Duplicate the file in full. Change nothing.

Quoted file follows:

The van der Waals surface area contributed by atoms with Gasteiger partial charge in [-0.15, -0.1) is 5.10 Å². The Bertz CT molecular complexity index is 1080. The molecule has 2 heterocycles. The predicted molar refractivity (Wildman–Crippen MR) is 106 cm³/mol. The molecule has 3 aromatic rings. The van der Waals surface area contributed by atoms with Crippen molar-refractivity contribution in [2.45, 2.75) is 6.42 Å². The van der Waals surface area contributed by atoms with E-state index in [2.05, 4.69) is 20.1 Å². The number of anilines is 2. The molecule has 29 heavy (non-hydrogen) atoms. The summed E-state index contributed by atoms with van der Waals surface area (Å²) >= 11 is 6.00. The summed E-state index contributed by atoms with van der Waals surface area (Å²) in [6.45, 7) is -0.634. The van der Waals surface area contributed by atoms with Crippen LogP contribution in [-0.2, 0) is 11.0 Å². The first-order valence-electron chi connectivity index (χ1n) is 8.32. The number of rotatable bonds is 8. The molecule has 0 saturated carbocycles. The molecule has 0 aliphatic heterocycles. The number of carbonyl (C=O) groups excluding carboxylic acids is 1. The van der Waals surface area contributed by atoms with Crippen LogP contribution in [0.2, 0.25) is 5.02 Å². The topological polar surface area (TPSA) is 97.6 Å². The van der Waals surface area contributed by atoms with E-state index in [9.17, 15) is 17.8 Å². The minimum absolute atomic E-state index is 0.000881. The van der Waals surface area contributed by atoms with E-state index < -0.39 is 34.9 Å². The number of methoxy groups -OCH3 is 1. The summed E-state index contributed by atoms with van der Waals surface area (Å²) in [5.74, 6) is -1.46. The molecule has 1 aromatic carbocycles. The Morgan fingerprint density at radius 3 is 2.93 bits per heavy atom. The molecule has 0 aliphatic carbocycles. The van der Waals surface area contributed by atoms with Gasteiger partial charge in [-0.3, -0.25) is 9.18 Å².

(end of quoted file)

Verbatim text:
The van der Waals surface area contributed by atoms with Gasteiger partial charge in [-0.15, -0.1) is 5.10 Å². The Bertz CT molecular complexity index is 1080. The molecule has 2 heterocycles. The predicted molar refractivity (Wildman–Crippen MR) is 106 cm³/mol. The molecule has 3 aromatic rings. The van der Waals surface area contributed by atoms with Crippen molar-refractivity contribution in [2.45, 2.75) is 6.42 Å². The van der Waals surface area contributed by atoms with E-state index in [2.05, 4.69) is 20.1 Å². The number of anilines is 2. The molecule has 29 heavy (non-hydrogen) atoms. The summed E-state index contributed by atoms with van der Waals surface area (Å²) >= 11 is 6.00. The summed E-state index contributed by atoms with van der Waals surface area (Å²) in [6.45, 7) is -0.634. The van der Waals surface area contributed by atoms with Crippen LogP contribution in [-0.2, 0) is 11.0 Å². The first-order valence-electron chi connectivity index (χ1n) is 8.32. The number of rotatable bonds is 8. The molecule has 0 saturated carbocycles. The molecule has 0 aliphatic heterocycles. The number of carbonyl (C=O) groups excluding carboxylic acids is 1. The van der Waals surface area contributed by atoms with Crippen LogP contribution in [0.2, 0.25) is 5.02 Å². The topological polar surface area (TPSA) is 97.6 Å². The van der Waals surface area contributed by atoms with E-state index in [9.17, 15) is 17.8 Å². The minimum absolute atomic E-state index is 0.000881. The van der Waals surface area contributed by atoms with E-state index < -0.39 is 34.9 Å². The number of methoxy groups -OCH3 is 1. The summed E-state index contributed by atoms with van der Waals surface area (Å²) in [5.74, 6) is -1.46. The molecule has 1 aromatic carbocycles. The Morgan fingerprint density at radius 3 is 2.93 bits per heavy atom. The molecule has 0 aliphatic carbocycles. The van der Waals surface area contributed by atoms with Gasteiger partial charge in [-0.3, -0.25) is 9.18 Å².